Call for change to form of government in French Polynesia
Pro-independence party in French Polynesia wants federal system of government.
The pro-independence party in French Polynesia wants to change the form of government, now centred on Tahiti.
In part with an eye to the Federated States of Micronesia, the Tavini Huiraatira party of Oscar Temaru launched the idea of a federal system of government at its weekend Congress.
Walter Zweifel asked a senior Tavini politician and member of the French Senate, Richard Tuheiava, if there is any evidence that people want such a change.
RICHARD TUHEIAVA: It's required, of course, to get through a referendum, and for the people to choose a free association model over an independent model. It requires them right after the referendum to build up an institutional model, for example the same as the Federated States of Micronesia, with the exception that Micronesia is still tied to the United States of America. So we have to choose between free association or independence. But at the end of the day our goal now, our objective is to build a federated state for Maohi Nui. So, number one, an awareness campaign for the population to understand the stakes and the constraints, but also the benefits of that model, and then the referendum, and right after that a constitution to set the basis here for the federated states of Maohi Nui.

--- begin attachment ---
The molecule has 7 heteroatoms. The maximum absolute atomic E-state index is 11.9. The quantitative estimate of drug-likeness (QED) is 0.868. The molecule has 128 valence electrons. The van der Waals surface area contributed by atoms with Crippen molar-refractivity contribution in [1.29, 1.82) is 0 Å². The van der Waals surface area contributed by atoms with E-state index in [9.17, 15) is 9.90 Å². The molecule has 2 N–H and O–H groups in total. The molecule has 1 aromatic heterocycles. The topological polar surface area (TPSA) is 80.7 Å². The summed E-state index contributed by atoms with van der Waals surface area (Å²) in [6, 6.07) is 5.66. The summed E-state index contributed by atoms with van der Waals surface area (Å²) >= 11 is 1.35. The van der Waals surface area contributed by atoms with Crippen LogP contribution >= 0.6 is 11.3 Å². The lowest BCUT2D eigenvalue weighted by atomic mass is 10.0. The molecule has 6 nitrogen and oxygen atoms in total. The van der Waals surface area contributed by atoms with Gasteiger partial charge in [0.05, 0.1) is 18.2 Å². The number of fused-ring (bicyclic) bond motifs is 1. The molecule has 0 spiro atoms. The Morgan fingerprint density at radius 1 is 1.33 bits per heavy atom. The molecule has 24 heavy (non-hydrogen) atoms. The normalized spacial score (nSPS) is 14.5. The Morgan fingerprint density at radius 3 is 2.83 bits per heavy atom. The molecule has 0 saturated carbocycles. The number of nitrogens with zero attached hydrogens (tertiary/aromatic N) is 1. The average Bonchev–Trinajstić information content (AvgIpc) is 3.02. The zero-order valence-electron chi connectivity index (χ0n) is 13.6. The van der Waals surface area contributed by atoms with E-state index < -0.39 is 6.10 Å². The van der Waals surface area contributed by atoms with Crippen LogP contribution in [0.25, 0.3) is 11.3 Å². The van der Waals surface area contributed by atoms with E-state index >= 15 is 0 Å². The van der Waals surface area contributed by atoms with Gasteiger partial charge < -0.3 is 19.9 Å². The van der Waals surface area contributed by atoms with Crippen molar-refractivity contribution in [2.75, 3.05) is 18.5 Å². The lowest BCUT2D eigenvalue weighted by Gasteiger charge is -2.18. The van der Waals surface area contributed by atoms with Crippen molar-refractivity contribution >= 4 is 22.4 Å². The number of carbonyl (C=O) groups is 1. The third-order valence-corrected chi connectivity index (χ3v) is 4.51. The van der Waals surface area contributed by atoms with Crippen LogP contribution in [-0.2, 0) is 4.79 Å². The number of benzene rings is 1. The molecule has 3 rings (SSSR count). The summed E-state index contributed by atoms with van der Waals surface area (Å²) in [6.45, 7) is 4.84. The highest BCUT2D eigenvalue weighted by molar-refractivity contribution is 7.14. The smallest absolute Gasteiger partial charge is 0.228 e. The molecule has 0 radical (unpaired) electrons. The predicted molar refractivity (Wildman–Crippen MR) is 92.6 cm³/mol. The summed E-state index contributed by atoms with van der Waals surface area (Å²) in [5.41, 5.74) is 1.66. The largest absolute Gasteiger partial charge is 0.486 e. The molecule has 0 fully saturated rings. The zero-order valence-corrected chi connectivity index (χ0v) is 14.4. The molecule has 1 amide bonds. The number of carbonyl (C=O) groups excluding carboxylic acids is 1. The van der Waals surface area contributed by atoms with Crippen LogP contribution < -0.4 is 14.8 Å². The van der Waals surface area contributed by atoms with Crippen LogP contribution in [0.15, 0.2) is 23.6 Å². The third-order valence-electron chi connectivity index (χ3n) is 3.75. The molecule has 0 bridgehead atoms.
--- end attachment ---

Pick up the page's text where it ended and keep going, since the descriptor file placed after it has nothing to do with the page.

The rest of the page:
WALTER ZWEIFEL: Has there been any thought given to the potential costs of setting up such a system, which I believe must be more expensive than what is in place now?
RICHARD TUHEIAVA: Well, in terms of cost, if we keep the system that exists today, which is basically the unitary system where France has been operating since the beginning of the annexing of French Polynesia by France. It costs a lot more for France and for us to keep sustainable such a system by choosing another system that will our view be more light in terms of cost, but also will really reflect the geographical, but also the language and cultural differences between the archipelagos. And at the end of the day what we want is a system that will fit with the economic and social needs and realities amongst each archipelago. And we believe that a federal system will be more relevant. The second argument is that sharing power is really something that we need now, instead of being governed from the top, which is being governed by Paris. And sharing power is a system that we used to live with here in Polynesia. In federal government, governing different federated states is something that fits very much with our sharing power requirements.
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